the devices.” Id. at 354 (citing 23 C.F.R. § 646.214(b)(3)(i)). The Court held:
Sections 646.214(b)(3) and (4) therefore establish a standard of adequacy
that “determine[s] the devices to be installed” when federal funds participate in the
crossing improvement project. [CSX Transp., Inc. v.] Easterwood, 507 U.S. [658,]
671[(1993)]. If a crossing presents those conditions listed in (b)(3), the State must
install automatic gates and flashing lights; if the (b)(3) factors are absent, (b)(4)
dictates that the decision as to what devices to install is subject to FHWA approval.
See id. at 670–671. In either case, § 646.214(b)(3) or (4) “is applicable” and
determines the type of warning device that is “adequate” under federal law. As a
result, once the FHWA has funded the crossing improvement and the warning
devices are actually installed and operating, the regulation “displace[s] state and
private decision making authority by establishing a federal-law requirement that
certain protective devices be installed or federal approval obtained.” Id. at 670.
Shanklin, 529 U.S. at 354 (some citations omitted).
In addressing the Ohio Buckeye Crossbuck Program in Nye, the Sixth Circuit held:
It is indisputable that the Program was federally funded by the FHWA and ISTEA
[Intermodal Surface Transportation Efficiency Act of 1991]. Most significant is the
fact that Nye concedes the use of federal funds and, as Shanklin makes clear,
federal funding plus installation of a crossbuck is all that is necessary for
preemption under the FRSA. [Shanklin], 529 U.S. at 354. It is not a requirement of
preemption that the Secretary of Transportation through the FHWA make an
adequacy determination as to particular warning devices. Strozyk [v. Norfolk S.
Corp.], 358 F.3d [268,] 275 [(3d. Cir. 2004)]. In essence, the FHWA’s approval,
albeit tacit approval, is its federal funding of the Ohio Crossbuck Program with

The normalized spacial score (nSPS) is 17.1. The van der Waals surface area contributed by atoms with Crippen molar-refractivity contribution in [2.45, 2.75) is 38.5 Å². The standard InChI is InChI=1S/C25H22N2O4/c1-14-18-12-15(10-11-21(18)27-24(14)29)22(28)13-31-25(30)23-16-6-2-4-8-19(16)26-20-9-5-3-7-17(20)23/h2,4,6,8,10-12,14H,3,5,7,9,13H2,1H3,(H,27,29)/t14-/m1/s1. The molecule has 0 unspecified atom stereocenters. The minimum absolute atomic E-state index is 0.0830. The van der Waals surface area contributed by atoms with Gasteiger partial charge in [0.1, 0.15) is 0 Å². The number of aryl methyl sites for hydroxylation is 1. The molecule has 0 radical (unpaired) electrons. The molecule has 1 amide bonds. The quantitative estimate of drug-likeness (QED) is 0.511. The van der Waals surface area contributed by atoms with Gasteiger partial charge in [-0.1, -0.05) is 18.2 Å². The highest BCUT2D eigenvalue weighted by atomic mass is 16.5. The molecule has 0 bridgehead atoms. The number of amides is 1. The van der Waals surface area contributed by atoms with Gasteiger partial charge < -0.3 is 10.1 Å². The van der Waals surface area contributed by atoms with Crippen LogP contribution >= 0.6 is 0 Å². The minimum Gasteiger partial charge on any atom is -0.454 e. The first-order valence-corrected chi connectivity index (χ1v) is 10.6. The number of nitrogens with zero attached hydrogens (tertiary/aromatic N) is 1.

funding through the ISTEA. Nye’s contentions that preemption does not apply
because the sign was experimental or that it was not an improvement project have
no impact on the fact that the crossbucks were placed on the Hough Road crossing
with federal funds by CSXT railroad in 1995, and that is all that is required for
preemption. Finally, Nye’s argument against summary judgment on the issue of
preemption is unfounded since preemption by the FRSA is purely a question of law.
Tyrrell v. Norfolk S. Ry. Co., 248 F.3d 517, 520 (6th Cir. 2001); GTE Mobilnet v.
Johnson, 111 F.3d 469, 475 (6th Cir. 1997). Therefore, Nye's negligence claim
based on inadequate warnings is preempted. Shanklin, 529 U.S. at 356.
Nye, 437 F.3d at 562–63.
Despite the Sixth Circuit’s decision in Nye noting that the Ohio Buckeye Crossbuck
Program was paid for by federal funds, id., the Defendants must provide evidence that the Ulsh
Road railroad crossing in Caledonia, Ohio was installed using federal funds. Byrne, 541 F. App’x
at 674, 678. The Defendants have provided such evidence and therefore are entitled to summary
The record establishes that Conrail was one of the railroads that entered into an agreement
with the State of Ohio to participate in the Ohio Buckeye Crossbuck Program. (Doc. No. 185-1,
pp. 22–43). Ulsh Road was a Conrail crossing at the time of the program, thus receiving federally
The Defendants have submitted an Affidavit from Susan Kirkland, the former Manager of
the Rail Highway Safety Section of the Ohio Rail Development Commission (ORDC), who
administered the Buckeye Crossbuck Program. (Doc. No. 185-1, p. 1). Matthew Downs, an Ohio
Department of Transportation (ODOT) employee responsible for federal project accounting, has
also filed an affidavit. (Doc. No. 185-2, p. 1). Furthermore, several documents relating to the
Ohio Buckeye Crossbuck Program and Conrail’s participation in that program have been filed.
The documents include copies of Conrail’s bills to ODOT, totaling $892,124.00. (Doc.
No. 185-2, p. 2). One of the bills includes an attached list of crossings improved under that bill.
(Doc. No. 185-1, pp. 84–85). The Ulsh Road grade crossing was listed as having new crossbucks
installed on May 11, 1993. (Doc. No. 185-1, p. 85). There is also an Ohio Buckeye Crossbuck
Program installation sheet dated May 11, 1993, for the Ulsh Road grade crossing. (Doc. No. 1851, p. 68). The installation sheet was the record of installation used by ODOT. (Doc. No. 193-1,
pp. 71–75). ODOT records confirm that the Department paid Conrail $892,124.00, using federal
funds. (Doc. No. 185-2, p. 2). Thus, the evidence shows that the installation of crossbucks,
including those at Ulsh Road, were paid by the ODOT using federal funds.
Plaintiffs assert that Ms. Kirkland lacks sufficient personal knowledge to authenticate the
Conrail bills and the Ulsh Road installment sheet. They further contend that there is insufficient